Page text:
Organized by the American Federation of Arts (AFA), this unique exhibition explores the evolution of Italian art and reflects the outstanding quality and remarkable 500-year range—from the late 14th to the 19th centuries—of the Glasgow Museums’ Italian holdings. Included are works by Italian Renaissance and Baroque masters, such as Giovanni Bellini, Sandro Botticelli, Domenichino, Francesco Guardi, Salvator Rosa, Luca Signorelli, and Titian, many of which have never before been exhibited outside Glasgow. Several have been newly restored for the exhibition, among them, the southern Italian Adoration of the Magi by the unknown artist known as the Master of the Glasgow Adoration. This stunning early Renaissance masterpiece believed to have been part of a larger altarpiece was almost black with atmospheric pollution before conservation.

The character of Glasgow’s Italian collection was largely determined by the tastes of Archibald McLellan (1797–1854), a discriminating collector who spent much of his wealth on art and bequeathed his extensive collection to the city. McLellan acquired representative examples of all the main schools of Italy and in all the main periods of development. Most are religious or mythological and were acquired in the spirit of an academic and moral ideal rather than for any personal reasons.

This exhibition is organized by the American Federation of Arts and Glasgow Museums, and is supported by an indemnity from the Federal Council on the Arts and Humanities. The exhibition tour is generously supported by the JFM Foundation and the Donald and Maria Cox Trust. In-kind support is provided by Barbara and Richard S. Lane and Christie’s.

 


László (or Ladislaus) Moholy-Nagy, Composition, n.d. (ca. 1922-23). Paper collage on paper. SBMA, Gift of Mrs. Charlotte Mack.
  The Paintings of Moholy-Nagy: The Shape of Things to Come
July 5 – September 27, 2015

This represents the first exhibition that explores how the practice of painting served as the means for László Moholy-Nagy to imagine generative relationships between art and technology. Featuring a suite of paintings executed on traditional supports, as well as on new industrial materials like plastics and aluminum, this presentation highlights how Moholy’s deployment of painting served to synthesize the inter-medial practice for which the artist has become so renowned. Organized chronologically and thematically, this exhibition shows the evolution of Moholy’s thought and practice over his career but attends especially to the profound political and technological impact World War II had on him.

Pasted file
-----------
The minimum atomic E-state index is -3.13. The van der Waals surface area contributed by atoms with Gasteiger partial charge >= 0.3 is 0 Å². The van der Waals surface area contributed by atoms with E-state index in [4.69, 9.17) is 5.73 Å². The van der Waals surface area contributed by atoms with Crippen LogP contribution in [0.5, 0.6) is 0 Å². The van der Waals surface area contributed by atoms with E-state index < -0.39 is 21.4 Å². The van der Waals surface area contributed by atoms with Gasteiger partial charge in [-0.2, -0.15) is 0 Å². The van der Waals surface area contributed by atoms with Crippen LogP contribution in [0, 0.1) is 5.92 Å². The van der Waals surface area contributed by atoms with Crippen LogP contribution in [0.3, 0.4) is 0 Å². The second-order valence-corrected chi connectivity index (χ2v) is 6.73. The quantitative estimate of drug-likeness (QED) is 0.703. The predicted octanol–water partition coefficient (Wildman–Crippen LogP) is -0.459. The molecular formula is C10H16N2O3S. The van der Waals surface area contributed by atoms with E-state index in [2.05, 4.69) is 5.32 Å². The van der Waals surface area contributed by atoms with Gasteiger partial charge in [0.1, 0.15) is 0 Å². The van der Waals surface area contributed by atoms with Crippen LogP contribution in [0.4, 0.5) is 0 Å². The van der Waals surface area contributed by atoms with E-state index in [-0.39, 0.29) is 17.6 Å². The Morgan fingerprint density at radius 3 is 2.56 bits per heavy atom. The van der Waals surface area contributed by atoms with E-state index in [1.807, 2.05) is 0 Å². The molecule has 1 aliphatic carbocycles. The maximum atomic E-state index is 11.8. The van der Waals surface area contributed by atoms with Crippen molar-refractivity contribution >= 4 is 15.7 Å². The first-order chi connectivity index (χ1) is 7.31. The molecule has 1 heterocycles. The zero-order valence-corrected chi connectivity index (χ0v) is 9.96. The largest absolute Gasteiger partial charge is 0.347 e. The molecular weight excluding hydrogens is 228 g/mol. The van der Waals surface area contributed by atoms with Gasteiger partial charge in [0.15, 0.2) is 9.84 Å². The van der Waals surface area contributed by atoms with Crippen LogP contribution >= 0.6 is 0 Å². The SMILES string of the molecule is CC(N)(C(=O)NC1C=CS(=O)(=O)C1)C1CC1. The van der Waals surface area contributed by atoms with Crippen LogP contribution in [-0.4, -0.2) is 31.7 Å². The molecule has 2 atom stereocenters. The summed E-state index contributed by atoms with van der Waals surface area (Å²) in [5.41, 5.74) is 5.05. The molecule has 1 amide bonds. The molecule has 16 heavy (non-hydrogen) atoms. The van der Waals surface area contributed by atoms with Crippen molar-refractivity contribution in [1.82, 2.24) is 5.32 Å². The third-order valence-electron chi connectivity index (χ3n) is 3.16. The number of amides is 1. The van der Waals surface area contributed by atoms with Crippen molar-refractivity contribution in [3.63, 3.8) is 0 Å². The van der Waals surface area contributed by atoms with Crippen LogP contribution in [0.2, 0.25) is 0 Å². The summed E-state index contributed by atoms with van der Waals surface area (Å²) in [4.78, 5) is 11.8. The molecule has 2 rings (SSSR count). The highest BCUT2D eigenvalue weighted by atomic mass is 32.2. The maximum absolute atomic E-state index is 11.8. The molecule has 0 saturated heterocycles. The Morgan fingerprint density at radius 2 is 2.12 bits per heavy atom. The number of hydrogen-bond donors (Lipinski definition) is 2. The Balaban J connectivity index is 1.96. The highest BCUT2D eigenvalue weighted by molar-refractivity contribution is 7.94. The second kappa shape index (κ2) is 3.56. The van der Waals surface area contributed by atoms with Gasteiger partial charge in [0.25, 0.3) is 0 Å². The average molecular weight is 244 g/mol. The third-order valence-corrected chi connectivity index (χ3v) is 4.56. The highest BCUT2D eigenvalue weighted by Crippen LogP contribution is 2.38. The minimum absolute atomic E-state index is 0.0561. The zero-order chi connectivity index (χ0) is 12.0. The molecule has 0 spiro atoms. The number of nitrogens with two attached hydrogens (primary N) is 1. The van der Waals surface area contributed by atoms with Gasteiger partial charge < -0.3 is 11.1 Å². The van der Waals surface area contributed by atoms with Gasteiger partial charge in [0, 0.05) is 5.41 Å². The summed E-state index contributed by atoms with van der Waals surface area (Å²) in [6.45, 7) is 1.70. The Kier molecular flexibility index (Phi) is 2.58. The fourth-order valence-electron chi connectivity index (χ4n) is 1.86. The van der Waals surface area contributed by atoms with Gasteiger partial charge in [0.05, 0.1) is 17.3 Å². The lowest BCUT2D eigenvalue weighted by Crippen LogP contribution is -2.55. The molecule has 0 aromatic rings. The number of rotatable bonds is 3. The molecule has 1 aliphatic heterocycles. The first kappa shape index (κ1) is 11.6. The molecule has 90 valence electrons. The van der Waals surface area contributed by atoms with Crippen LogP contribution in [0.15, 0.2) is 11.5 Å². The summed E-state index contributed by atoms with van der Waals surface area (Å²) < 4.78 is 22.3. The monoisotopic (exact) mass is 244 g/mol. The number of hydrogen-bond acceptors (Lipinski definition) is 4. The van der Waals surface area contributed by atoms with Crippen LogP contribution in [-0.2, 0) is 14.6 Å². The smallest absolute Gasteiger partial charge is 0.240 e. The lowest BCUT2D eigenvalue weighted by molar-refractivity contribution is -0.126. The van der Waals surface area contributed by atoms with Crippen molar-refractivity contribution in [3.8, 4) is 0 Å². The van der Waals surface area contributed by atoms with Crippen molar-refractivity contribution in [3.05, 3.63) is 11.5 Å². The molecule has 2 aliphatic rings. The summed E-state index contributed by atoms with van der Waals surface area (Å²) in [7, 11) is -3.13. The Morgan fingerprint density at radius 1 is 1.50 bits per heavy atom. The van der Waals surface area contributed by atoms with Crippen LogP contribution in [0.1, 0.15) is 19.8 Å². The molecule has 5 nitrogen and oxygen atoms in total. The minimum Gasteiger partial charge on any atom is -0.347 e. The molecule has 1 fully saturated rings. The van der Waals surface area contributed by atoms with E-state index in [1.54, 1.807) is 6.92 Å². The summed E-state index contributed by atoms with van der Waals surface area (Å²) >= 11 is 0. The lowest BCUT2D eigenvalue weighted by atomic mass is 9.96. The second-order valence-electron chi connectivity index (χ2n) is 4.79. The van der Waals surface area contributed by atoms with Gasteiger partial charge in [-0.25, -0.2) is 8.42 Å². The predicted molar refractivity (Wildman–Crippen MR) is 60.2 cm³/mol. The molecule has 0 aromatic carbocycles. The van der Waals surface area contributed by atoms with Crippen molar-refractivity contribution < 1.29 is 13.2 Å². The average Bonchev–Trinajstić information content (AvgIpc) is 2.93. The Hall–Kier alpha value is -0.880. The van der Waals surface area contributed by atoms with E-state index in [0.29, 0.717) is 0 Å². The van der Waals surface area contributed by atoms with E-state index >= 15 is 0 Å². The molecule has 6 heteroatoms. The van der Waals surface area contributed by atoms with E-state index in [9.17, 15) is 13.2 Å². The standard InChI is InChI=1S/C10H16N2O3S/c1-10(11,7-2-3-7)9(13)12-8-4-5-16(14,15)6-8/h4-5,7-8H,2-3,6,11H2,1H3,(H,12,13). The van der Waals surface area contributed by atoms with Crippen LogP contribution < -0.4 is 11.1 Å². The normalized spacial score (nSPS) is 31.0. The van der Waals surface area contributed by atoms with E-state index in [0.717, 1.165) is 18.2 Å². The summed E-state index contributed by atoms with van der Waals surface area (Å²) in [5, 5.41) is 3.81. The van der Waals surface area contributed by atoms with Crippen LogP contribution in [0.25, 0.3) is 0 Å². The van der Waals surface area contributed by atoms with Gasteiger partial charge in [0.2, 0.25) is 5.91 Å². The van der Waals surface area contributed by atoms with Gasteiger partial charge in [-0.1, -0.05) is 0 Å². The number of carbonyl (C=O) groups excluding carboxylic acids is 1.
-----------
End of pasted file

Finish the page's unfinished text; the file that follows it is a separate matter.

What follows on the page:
It is undeniable that Moholy made numerous declarations about the end of painting especially at the end of the 1920s. He demanded that artistic production reach beyond the confines of the walls of a bourgeois salon, museum or gallery. He advised artists to exchange brush, pigment, and canvas with camera, television, and searchlight. However, even as he made these radical claims, Moholy returned time and again to painting. In the early ‘20s, he painted a number of works against black grounds, some on highly-polished black wood panels, others on canvas, thickly varnished to mimic the qualities of industrial plastics he began working with at the Bauhaus in the metal workshop. He also experimented with materials developed specifically for aeronautics, with aluminum and later with clear, lightweight, increasingly shatterproof thermoplastics in the thirties and forties. These works in plastic stand at the interstices of his many artistic practices, mobilizing techniques and organizing principles drawn from printmaking, film, photography, sculpture, and crucially painting.